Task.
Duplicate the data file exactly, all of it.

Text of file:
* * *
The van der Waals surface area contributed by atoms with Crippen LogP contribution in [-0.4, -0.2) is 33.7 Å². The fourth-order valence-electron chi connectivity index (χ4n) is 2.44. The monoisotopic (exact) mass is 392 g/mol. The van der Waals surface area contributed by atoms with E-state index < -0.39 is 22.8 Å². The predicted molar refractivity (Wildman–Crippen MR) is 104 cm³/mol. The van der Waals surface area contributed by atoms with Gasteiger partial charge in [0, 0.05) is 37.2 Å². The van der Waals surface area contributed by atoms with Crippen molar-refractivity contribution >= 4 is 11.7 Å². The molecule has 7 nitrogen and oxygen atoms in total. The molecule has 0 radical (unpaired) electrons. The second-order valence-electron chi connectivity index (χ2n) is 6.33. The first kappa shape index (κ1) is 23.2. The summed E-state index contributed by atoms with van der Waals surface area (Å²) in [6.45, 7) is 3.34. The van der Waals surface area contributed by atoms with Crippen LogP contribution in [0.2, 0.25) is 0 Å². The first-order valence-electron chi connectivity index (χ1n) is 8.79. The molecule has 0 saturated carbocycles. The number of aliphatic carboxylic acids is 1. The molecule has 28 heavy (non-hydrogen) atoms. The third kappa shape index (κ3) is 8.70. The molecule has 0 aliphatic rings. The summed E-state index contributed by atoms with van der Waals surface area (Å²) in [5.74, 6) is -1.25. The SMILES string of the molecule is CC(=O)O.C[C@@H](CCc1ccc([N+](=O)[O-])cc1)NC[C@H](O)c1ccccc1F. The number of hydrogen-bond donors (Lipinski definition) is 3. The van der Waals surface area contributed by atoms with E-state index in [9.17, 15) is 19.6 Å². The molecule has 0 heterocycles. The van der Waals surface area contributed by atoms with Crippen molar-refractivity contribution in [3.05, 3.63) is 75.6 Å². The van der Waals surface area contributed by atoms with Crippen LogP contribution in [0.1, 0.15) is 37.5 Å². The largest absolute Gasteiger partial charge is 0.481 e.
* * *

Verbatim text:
The van der Waals surface area contributed by atoms with Crippen LogP contribution in [-0.4, -0.2) is 33.7 Å². The fourth-order valence-electron chi connectivity index (χ4n) is 2.44. The monoisotopic (exact) mass is 392 g/mol. The van der Waals surface area contributed by atoms with E-state index < -0.39 is 22.8 Å². The predicted molar refractivity (Wildman–Crippen MR) is 104 cm³/mol. The van der Waals surface area contributed by atoms with Gasteiger partial charge in [0, 0.05) is 37.2 Å². The van der Waals surface area contributed by atoms with Crippen molar-refractivity contribution >= 4 is 11.7 Å². The molecule has 7 nitrogen and oxygen atoms in total. The molecule has 0 radical (unpaired) electrons. The second-order valence-electron chi connectivity index (χ2n) is 6.33. The first kappa shape index (κ1) is 23.2. The summed E-state index contributed by atoms with van der Waals surface area (Å²) in [6.45, 7) is 3.34. The van der Waals surface area contributed by atoms with Crippen LogP contribution in [0.2, 0.25) is 0 Å². The first-order valence-electron chi connectivity index (χ1n) is 8.79. The molecule has 0 saturated carbocycles. The number of aliphatic carboxylic acids is 1. The molecule has 28 heavy (non-hydrogen) atoms. The third kappa shape index (κ3) is 8.70. The molecule has 0 aliphatic rings. The summed E-state index contributed by atoms with van der Waals surface area (Å²) in [5.74, 6) is -1.25. The SMILES string of the molecule is CC(=O)O.C[C@@H](CCc1ccc([N+](=O)[O-])cc1)NC[C@H](O)c1ccccc1F. The number of hydrogen-bond donors (Lipinski definition) is 3. The van der Waals surface area contributed by atoms with E-state index in [9.17, 15) is 19.6 Å². The molecule has 0 heterocycles. The van der Waals surface area contributed by atoms with Crippen molar-refractivity contribution in [3.05, 3.63) is 75.6 Å². The van der Waals surface area contributed by atoms with Crippen LogP contribution in [0.1, 0.15) is 37.5 Å². The largest absolute Gasteiger partial charge is 0.481 e.